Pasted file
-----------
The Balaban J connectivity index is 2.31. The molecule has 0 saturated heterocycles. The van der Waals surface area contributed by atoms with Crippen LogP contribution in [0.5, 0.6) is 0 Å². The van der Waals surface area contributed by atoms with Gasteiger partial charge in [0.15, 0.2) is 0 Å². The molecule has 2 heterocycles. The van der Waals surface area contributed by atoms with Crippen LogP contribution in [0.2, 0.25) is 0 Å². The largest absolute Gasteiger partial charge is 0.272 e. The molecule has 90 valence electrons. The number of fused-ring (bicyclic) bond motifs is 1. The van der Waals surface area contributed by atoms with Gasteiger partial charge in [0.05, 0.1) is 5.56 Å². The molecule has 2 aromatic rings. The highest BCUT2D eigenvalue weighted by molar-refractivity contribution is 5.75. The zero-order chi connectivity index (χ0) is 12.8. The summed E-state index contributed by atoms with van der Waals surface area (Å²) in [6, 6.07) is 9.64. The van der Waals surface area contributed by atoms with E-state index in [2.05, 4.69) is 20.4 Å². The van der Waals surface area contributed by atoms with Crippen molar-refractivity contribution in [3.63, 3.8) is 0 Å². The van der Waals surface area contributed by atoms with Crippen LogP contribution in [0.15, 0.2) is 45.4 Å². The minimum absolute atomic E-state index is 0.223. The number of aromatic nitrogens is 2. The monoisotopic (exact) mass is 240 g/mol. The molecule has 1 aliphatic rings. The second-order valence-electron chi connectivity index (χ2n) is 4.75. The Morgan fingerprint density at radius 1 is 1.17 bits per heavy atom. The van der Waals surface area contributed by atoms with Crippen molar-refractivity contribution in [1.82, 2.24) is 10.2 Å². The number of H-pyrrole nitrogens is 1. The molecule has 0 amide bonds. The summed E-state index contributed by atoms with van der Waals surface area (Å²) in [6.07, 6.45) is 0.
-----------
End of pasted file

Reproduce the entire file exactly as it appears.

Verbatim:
The Balaban J connectivity index is 2.31. The molecule has 0 saturated heterocycles. The van der Waals surface area contributed by atoms with Crippen LogP contribution in [0.5, 0.6) is 0 Å². The van der Waals surface area contributed by atoms with Gasteiger partial charge in [0.15, 0.2) is 0 Å². The molecule has 2 heterocycles. The van der Waals surface area contributed by atoms with Crippen LogP contribution in [0.2, 0.25) is 0 Å². The largest absolute Gasteiger partial charge is 0.272 e. The molecule has 90 valence electrons. The number of fused-ring (bicyclic) bond motifs is 1. The van der Waals surface area contributed by atoms with Gasteiger partial charge in [0.05, 0.1) is 5.56 Å². The molecule has 2 aromatic rings. The highest BCUT2D eigenvalue weighted by molar-refractivity contribution is 5.75. The zero-order chi connectivity index (χ0) is 12.8. The summed E-state index contributed by atoms with van der Waals surface area (Å²) in [6, 6.07) is 9.64. The van der Waals surface area contributed by atoms with E-state index in [2.05, 4.69) is 20.4 Å². The van der Waals surface area contributed by atoms with Crippen molar-refractivity contribution in [3.63, 3.8) is 0 Å². The van der Waals surface area contributed by atoms with Crippen LogP contribution in [0.15, 0.2) is 45.4 Å². The minimum absolute atomic E-state index is 0.223. The number of aromatic nitrogens is 2. The monoisotopic (exact) mass is 240 g/mol. The molecule has 1 aliphatic rings. The second-order valence-electron chi connectivity index (χ2n) is 4.75. The Morgan fingerprint density at radius 1 is 1.17 bits per heavy atom. The van der Waals surface area contributed by atoms with Crippen molar-refractivity contribution in [1.82, 2.24) is 10.2 Å². The number of H-pyrrole nitrogens is 1. The molecule has 0 amide bonds. The summed E-state index contributed by atoms with van der Waals surface area (Å²) in [6.07, 6.45) is 0.